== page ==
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Stellenbosch, South Africa

R. Garnas J.,University of Pretoria | Auger-Rozenberg M.-A.,French National Institute for Agricultural Research | Roques A.,French National Institute for Agricultural Research | Bertelsmeier C.,University of Lausanne | And 4 more authors.
Biological Invasions

The advent of simple and affordable tools for molecular identification of novel insect invaders and assessment of population diversity has changed the face of invasion biology in recent years. The widespread application of these tools has brought with it an emerging understanding that patterns in biogeography, introduction history and subsequent movement and spread of many invasive alien insects are far more complex than previously thought. We reviewed the literature and found that for a number of invasive insects, there is strong and growing evidence that multiple introductions, complex global movement, and population admixture in the invaded range are commonplace. Additionally, historical paradigms related to species and strain identities and origins of common invaders are in many cases being challenged. This has major consequences for our understanding of basic biology and ecology of invasive insects and impacts quarantine, management and biocontrol programs. In addition, we found that founder effects rarely limit fitness in invasive insects and may benefit populations (by purging harmful alleles or increasing additive genetic variance). Also, while phenotypic plasticity appears important post-establishment, genetic diversity in invasive insects is often higher than expected and increases over time via multiple introductions. Further, connectivity among disjunct regions of global invasive ranges is generally far higher than expected and is often asymmetric, with some populations contributing disproportionately to global spread. We argue that the role of connectivity in driving the ecology and evolution of introduced species with multiple invasive ranges has been historically underestimated and that such species are often best understood in a global context. © 2016, Springer International Publishing Switzerland. Source

Saccaggi D.L.,Plant Health Diagnostic Services | Saccaggi D.L.,Stellenbosch University | Karsten M.,Stellenbosch University | Robertson M.P.,University of Pretoria | And 6 more authors.
Biological Invasions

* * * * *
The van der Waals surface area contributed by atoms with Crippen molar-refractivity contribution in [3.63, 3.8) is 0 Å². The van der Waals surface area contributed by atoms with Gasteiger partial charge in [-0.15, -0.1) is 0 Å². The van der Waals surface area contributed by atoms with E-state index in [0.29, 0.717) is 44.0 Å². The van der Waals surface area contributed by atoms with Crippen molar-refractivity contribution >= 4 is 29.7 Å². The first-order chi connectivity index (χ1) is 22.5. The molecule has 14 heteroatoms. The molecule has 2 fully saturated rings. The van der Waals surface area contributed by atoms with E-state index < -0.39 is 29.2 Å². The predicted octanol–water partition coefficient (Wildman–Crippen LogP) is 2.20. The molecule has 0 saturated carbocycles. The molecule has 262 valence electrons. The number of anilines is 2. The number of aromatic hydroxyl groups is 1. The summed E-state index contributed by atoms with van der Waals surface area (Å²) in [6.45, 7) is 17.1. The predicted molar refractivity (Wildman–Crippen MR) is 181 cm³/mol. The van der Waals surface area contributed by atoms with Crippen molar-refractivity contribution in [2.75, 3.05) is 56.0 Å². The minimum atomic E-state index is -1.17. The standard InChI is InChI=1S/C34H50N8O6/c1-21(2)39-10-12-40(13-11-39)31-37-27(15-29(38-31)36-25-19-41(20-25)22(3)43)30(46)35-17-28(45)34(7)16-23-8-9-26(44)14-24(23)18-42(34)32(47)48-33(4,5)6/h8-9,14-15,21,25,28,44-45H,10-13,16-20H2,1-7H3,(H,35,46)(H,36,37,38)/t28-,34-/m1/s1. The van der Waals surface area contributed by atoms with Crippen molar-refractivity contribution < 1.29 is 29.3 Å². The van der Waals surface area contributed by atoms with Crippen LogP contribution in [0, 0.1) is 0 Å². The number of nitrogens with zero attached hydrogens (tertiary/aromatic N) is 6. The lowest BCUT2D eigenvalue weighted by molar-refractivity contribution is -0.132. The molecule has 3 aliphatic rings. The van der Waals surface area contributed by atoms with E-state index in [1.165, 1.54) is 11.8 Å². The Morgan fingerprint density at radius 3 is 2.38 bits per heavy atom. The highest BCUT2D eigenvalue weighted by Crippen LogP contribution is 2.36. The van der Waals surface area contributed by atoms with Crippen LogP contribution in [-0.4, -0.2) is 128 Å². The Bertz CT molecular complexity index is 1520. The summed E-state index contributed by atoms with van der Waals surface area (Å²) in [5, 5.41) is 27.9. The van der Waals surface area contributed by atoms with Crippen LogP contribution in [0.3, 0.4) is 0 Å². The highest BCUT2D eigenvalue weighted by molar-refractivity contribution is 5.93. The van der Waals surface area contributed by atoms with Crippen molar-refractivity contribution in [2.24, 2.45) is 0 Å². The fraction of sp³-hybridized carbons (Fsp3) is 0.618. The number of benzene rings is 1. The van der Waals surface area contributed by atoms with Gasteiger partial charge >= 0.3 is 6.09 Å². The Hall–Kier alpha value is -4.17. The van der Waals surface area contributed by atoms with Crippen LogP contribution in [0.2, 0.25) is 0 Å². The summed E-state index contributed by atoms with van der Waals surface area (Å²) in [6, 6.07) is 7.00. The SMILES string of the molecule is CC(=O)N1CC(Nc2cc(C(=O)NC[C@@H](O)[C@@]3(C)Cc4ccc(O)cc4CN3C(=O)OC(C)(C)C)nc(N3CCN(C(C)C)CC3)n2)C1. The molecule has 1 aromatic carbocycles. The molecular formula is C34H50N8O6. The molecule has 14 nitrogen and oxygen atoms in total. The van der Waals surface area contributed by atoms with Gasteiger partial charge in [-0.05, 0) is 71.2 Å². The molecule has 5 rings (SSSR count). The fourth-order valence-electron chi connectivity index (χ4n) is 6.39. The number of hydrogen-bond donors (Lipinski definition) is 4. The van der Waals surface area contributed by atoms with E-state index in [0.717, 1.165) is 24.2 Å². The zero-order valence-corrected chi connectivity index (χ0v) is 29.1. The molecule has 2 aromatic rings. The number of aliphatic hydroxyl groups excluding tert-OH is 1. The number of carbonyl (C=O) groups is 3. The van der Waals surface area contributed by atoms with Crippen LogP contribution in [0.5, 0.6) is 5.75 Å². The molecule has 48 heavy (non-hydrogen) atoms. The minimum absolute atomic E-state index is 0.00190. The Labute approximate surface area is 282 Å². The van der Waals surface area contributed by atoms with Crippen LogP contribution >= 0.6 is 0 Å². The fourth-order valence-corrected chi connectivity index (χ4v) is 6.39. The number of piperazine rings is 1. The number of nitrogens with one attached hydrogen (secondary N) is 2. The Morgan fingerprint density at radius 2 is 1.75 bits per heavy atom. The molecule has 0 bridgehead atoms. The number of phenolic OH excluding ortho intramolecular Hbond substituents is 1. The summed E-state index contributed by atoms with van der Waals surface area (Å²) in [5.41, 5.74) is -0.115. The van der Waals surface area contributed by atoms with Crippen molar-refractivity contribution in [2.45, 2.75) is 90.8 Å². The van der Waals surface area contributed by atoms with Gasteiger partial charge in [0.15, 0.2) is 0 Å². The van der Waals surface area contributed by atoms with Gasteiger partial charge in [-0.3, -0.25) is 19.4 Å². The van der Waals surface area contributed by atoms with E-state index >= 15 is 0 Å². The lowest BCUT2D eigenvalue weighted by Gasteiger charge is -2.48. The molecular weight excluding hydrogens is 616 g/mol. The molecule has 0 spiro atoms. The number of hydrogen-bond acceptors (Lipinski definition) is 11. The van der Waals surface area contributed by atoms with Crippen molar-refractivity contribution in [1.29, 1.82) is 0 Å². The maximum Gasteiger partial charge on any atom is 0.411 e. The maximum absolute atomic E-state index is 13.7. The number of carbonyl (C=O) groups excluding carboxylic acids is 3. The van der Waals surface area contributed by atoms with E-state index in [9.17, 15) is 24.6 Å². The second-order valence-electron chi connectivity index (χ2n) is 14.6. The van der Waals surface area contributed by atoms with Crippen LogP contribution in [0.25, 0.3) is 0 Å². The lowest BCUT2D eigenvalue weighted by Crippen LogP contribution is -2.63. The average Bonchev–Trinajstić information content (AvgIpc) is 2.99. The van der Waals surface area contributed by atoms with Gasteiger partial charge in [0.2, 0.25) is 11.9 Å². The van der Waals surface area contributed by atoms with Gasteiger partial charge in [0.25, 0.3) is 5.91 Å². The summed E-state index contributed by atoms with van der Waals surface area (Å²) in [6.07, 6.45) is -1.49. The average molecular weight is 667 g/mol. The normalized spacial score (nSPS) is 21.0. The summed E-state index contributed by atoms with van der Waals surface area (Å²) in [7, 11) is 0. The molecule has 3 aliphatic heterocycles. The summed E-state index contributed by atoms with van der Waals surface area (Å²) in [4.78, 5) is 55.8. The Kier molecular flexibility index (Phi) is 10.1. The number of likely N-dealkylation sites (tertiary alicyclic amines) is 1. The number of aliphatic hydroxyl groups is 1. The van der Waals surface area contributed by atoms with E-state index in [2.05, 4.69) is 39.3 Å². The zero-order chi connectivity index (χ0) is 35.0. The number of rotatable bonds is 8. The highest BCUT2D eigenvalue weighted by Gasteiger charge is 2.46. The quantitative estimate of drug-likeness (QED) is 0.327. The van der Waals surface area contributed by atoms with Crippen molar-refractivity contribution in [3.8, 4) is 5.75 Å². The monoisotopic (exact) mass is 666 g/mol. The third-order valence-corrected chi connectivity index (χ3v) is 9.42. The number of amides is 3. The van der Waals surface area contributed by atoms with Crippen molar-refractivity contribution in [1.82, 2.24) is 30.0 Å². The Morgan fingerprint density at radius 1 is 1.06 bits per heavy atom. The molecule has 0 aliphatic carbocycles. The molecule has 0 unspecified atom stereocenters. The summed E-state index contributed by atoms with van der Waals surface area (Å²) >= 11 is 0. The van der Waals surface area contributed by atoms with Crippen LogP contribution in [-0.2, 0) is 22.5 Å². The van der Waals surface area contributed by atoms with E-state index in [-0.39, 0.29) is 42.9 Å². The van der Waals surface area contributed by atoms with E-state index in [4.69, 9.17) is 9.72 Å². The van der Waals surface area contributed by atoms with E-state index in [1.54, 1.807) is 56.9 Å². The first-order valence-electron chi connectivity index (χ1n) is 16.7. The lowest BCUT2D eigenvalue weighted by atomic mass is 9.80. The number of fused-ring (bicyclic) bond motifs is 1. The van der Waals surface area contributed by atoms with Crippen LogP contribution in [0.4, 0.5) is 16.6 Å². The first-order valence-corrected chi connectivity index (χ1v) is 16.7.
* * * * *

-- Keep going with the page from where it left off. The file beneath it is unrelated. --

Biological invasions are increasing and are strongly associated with negative agricultural, economic and ecological impacts. It is increasingly recognized that the primary focus in minimizing biological invasions should be to prevent initial entry of alien species. However, exclusion of terrestrial arthropods such as insects and mites is difficult, in part because of their relatively small size, cryptic habits, broad physiological tolerances and close association with various internationally traded goods. Here we discuss methods, approaches, management and intervention systems used by border biosecurity agencies to prevent entry of inadvertently transported arthropods. We examine the at-border systems that exist for the detection and identification of and response to alien arthropods, and discuss the constraints and challenges present in these systems. We critically review current border biosecurity systems and discuss their relative efficacy. We then discuss additional measures and key areas that could be addressed that may further improve these systems. These include: (1) the application of appropriate sampling strategies; (2) employment of suitable inspection methods adequate to detect small and hidden arthropods; and (3) thorough recording of methods, organisms detected and both negative and positive results of inspections. We emphasize that more research is needed on taxonomy, biology, genetics, distribution, host and disease associations, impacts and pathways of introductions for invasive arthropods. Of critical importance is the compilation of complete and accurate invasive species lists and high-risk species watch-lists. The adoption of these recommendations will contribute to improved biosecurity systems for the exclusion of alien, invasive and pest arthropods. © 2016 Springer International Publishing Switzerland Source

Saccaggi D.L.,Plant Health Diagnostic Services | Pieterse W.,Plant Health Diagnostic Services
Journal of Economic Entomology

South Africa imports plant budwood (dormant cuttings for propagation) from various countries. Phytosanitary measures, including inspections at points of entry, are implemented to minimize the chance of a pest being introduced on the budwood. This study presents the inspections and interceptions of mites and insects on budwood imported to South Africa from 2004 to 2011. The study presents crops and countries from which South Africa imports budwood, and gives data on the type of imports more often infested with arthropods. Interceptions of insects and mites are reported, including interceptions of phytosanitary, economically important and nonphytophagous mites. The arthropod taxa intercepted are listed, and it is noted that the majority of interceptions are of mites, particularly of Eriophyoidea. These data are discussed in the context of quarantine and research. © 2013 Entomological Society of America. Source

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